The Dynamic Host Configuration Protocol (DHCP) is a network management protocol used on TCP/IP networks where the DHCP server dynamically assigns an IP address and other network configuration parameters to each device on the network. A DHCP server enables computers to request IP addresses and networking parameters automatically from the Internet service provider, reducing the need for a network administrator or a user to manually assign IP addresses to all network devices. In the absence of a DHCP server, a computer or any other device on the network needs to be manually assigned an IP address.

Any of the above parameters can be changed by clicking on the Edit button, as shown in the image below:

./images/15_sysconf_network.png

System configuration for network settings.


Note

Note Sign

If DHCP is turned OFF, manual network settings for all fields have to be provided in order to set up networking on the camera.

9.3   Time

The Time menu allows you to set the current time on the cameras as well as the local timezone.

The camera can use the NTP protocol to synchronize its internal clock with an NTP time server. The camera brings along a general list of NTP time servers, but you can customize the server list according to your needs. A click on the Edit button brings you to the edit dialog with the list of active NTP servers:

./images/16_sysconf_time.png

In order to manually set the camera's time, NTP has to be turned OFF. Then use the Set Time field to manually enter date and time to program the internal clock of the camera.

9.4   Users

The Carrida camera allows you to manage a number of user profiles, which are differentiated by the level of access to configuration and system settings. By default, each user has the following sign-in credentials:


  Username Password Description
Administrator admin secret Immediate access to all settings.
Basic User user simple Access to the most commonly used settings.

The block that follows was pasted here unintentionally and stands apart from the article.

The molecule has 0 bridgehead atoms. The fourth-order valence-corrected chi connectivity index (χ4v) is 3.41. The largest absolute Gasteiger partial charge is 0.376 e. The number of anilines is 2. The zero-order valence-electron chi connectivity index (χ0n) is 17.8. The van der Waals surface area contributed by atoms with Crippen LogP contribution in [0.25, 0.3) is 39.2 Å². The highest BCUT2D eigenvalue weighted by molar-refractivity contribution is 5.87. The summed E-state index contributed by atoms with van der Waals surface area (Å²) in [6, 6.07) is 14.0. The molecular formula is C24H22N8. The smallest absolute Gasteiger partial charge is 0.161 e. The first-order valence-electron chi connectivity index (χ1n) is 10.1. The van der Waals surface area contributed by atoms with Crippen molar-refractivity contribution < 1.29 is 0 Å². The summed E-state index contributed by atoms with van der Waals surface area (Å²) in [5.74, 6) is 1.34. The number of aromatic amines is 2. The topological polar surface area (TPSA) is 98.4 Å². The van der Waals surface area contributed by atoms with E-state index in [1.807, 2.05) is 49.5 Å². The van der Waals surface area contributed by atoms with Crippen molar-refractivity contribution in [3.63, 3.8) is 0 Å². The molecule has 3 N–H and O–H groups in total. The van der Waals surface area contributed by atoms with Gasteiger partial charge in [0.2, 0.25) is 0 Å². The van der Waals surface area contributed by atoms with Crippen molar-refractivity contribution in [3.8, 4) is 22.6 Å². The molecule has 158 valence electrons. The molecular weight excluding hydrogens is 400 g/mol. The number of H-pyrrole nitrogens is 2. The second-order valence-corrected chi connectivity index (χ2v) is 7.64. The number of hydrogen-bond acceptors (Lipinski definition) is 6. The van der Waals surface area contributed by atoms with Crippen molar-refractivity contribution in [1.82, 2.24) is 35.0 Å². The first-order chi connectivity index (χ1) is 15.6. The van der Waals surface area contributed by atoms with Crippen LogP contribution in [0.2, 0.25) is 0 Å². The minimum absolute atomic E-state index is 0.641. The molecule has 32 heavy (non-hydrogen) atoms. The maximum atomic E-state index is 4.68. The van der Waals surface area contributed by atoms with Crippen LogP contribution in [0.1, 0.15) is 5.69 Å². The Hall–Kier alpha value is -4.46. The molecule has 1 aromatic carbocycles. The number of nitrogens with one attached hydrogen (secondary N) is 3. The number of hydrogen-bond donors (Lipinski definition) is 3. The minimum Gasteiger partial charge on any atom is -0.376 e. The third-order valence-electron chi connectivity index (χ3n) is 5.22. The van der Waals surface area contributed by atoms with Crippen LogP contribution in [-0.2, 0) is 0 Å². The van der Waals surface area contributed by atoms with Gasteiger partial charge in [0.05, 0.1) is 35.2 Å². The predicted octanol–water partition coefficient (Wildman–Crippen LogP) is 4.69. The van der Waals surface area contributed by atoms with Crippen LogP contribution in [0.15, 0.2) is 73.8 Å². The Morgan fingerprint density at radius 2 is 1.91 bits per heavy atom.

Setup setup setup The same access level as "viewer", plus changing the ROI and the classifiers.
Viewer viewer pass Permission to view reading results and live image streaming.
SuperUser su car0000rida
This is a default password and it should be changed on the first start of the server.
Access to all settings, deleting admin users and access to UI Design setting.

The addition of new users, deletion of old ones or the password changes can be performed in the user menu.


Note

Note Sign

The Users dialog is only accessible in advanced modes (Administrator and SuperUser).


After clicking on the Create new button, a dialog box will appear, as shown in the image below, allowing you to create a new user profile on the camera.


./images/17_sysconf_users.png

Note

Note Sign

The camera password is used for the internal system software, and it is not to be confused with the user passwords mentioned in this section.

9.5   Classifier

Classifiers are files that contain state- and country-specific information about license plates. This information can, for example, be the size and the font of letters and numbers, the alphabet used, etc.

Classifiers are created specifically for different regions of the world (Europe, USA, Thailand...) by Carrida.

The Carrida camera stores classifiers as a part of its firmware, and this list of classifier files may be updated and expanded by the user. The Classifier Menu shows you the currently stored classifier list on the camera in the Available Classifiers section (see also the next image below).


Note

Note Sign

Only one classifier may be active on the camera at a time, but a classifier can contain information about an arbitrary number of countries (e.g. all countries of the EU).


The Classifier menu of the Configuration page allows you to upload new classifiers, delete old ones or activate any classifier which is stored on the camera.

The dialog to modify classifier parameters can be called by clicking on the blue pencil icon on the right side of the Classifier menu:


./images/18_sysconf_currentclassifier.png

9.5.1   Switching Classifiers

As mentioned above, the camera can store a large number of classifiers as a part of its firmware and those classifiers can be switched anytime.